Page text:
Tier 1 banks pull more than 70% of market share

An indication has emerged that tier 1 banks have continued to be crowding out a significant amount of total transactions, deals from small size banks, having pulled more than 75% of the market share in 2018.

The audited statement of the banks in the financial services sector shows that five banks and Ecobank Transnational international Plc raked N3.434 trillion gross earnings from a total of N4.430 trillion in the industry.

A financial expert who prefers not to be mentioned said that high ticket deals and clients with strong credits records don’t go to smaller banks. The reason is simple: the frequency of their deals and volume of cash they trade with are overwhelming and above what smaller banks can handle.

Then, the cost of funds for small banks is often high. Industries bluechip companies always want to access loans at a negotiated rates and that could raise some risks.

Analysts said; “the structure of Nigerian banks is more of size driven, than efficiency. If you look at the results, you would observe that smaller banks earned more for shareholders compare with the big balance sheets”.

Tier 1 capital banks took a significant chunk of high tickets businesses due to their individual sizes, analysts said. Average gross earnings in the tier 1 class closed the year at N572 billion, while the average profit after tax was about N119 billion.

There is a limit to businesses or deals that smaller banks can finance. This pattern would likely continue to foreseeable future, BusinessHallmark research reckons on the back of historical performance in the sector which showed a similar trend.

Jide Famodun, a Financial Consultant with MarketForces Africa said; “the CRR rate is technically putting pressure on all banks. However, smaller banks with limited financial capability are feeling the heat more. Then, time for additional recapitalization may be coming given that Naira value has reduced in dollar term if you look at it critically.

The last recapitalization strengthened banks in line with economic size then. There may be a need for recapitalization as some banks have really shed weight”.

Without Ecobank in the picture, Zenith Bank Plc hold the largest share of the market, followed by FBNH Plc and then Access Bank Plc. These are followed by United Bank for Africa Plc, then GTB Plc.

Access bank gross earning closed the year at N519.10 billion but the bank was able to deliver N95 billion as profit free from any encumbrances or other obligations. In the year, more than 80% of its earnings didn’t make it down the line.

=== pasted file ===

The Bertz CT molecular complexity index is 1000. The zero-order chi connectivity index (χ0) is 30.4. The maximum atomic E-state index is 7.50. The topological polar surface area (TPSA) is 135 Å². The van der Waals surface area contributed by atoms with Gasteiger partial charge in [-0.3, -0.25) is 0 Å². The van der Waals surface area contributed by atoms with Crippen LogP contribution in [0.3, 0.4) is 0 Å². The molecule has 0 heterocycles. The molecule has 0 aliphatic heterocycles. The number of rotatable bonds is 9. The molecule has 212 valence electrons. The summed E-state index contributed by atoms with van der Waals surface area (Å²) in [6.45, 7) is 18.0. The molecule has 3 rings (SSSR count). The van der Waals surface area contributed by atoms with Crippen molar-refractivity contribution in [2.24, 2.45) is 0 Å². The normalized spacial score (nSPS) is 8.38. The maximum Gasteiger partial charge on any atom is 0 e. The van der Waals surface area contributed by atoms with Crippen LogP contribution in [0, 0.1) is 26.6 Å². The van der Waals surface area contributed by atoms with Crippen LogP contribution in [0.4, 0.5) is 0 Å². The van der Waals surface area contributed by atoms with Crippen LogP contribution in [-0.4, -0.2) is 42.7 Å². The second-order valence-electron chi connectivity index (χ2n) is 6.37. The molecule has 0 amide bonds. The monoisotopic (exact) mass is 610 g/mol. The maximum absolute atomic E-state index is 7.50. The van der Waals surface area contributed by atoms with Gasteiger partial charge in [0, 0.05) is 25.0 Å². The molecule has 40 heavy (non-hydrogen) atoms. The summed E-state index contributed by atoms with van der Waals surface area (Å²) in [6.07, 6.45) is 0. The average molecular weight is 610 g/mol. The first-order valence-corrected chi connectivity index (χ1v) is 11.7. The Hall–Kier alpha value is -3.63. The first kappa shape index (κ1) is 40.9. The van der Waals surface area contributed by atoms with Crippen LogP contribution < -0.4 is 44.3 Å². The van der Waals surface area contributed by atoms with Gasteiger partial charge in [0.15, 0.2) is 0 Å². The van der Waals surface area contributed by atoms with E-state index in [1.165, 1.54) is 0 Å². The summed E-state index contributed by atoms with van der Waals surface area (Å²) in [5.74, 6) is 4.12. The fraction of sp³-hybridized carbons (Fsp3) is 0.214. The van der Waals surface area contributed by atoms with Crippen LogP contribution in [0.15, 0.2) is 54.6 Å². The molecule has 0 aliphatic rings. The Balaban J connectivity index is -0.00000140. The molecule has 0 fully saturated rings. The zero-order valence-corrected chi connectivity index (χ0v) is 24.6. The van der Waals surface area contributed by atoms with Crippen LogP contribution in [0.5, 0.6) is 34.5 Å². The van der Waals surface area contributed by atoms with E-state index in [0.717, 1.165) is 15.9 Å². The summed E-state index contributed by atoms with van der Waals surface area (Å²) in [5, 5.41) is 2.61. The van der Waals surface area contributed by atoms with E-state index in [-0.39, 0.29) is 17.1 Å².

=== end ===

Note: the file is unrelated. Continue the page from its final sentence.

The same happened to United Bank for Africa with gross earnings at N494 billion but its profit after tax rested at N78.6 billion in 2018. It means that the bank incurred more than 84% in financing its sources of funds, booked impairment charges, taxes and operating expenses.

GTB has the lowest market share in the Tier 1 class but remains the most efficient and the cost leader in the banking sector, the results show. The bank gross earnings were N434.7 billion, 42.47% of which was converted into free cash flow for the bank shareholders as it declared N184.6 billion profit after tax.  

In the year, size advantage didn’t translate to improve earnings for the shareholders. Stanbic IBTC, Unity, Wema Bank Plc achieved a lot more in terms of earnings per share.

Unity, Wema and Sterling bank were hit with very steep costs in 2018. A significant part of their earnings was expended down the line. Sterling bank plc record shows a gross income of N152.2 billion, a profit after tax of N9.2 billion was achieved which make the earnings conversion rate at 6.04%.

Wema bank fell behind Sterling as it was able to convert just 4.65% of the total gross earnings of N71.53 billion into an unencumbered profit of N3.33 billion.

Unity Bank Plc gross earnings berthed at N37.33 billion and profit after tax closed the year at N1.27 billion which means that the bank was able to convert just 3.40% of its sales into a profit.

The analysis of the results however revealed that small banks have a very low conversion rate in 2018. This was borne out of the challenges that are facing banks in terms of financing mix.

Retail banks, which are oftentimes the big banks have a low cost of funds and reasonable cost to income ratio.

From their individual gross earnings, Zenith Bank Plc was able to convert 30.68% of its gross earnings into profit available to shareholders. GTB led the pack as the bank converted more than 42% of its gross earnings into free cash flow for the shareholders.

Though a smaller bank by all standards, Stanbic IBTC outperformed Zenith inability to manage cost as the bank was able to convert more than 33% of its gross earnings into profit for shareholders.

FBNH ranked as the worst performer in the tier 1 class with the inability to convert more than 10.23% of its total earnings into shareholders wealth. Low conversion rate is an indication that the affected bank struggle with funding cost and burden with high operating expenses.

The thirteen listed banks profit after taxes rested at N857.65 billion at the end of the financial year 2018. Zenith and GTB Plc made 44% of the industry’s aggregate profit for the year 2018.

Read Also: Tier 1 Banks cut 82% of industry’s Profits, account for 75% of Assets

Both GTB and Zenith bank Plc achieved a combined profit after tax of N378 billion while seven smaller banks like Union, FCMB, Sterling, Wema, Stanbic, Unity and Fidelity bank closed the year with combined profit after tax at N144.19 billion.

Tier 1 banks pull more than 70% of market share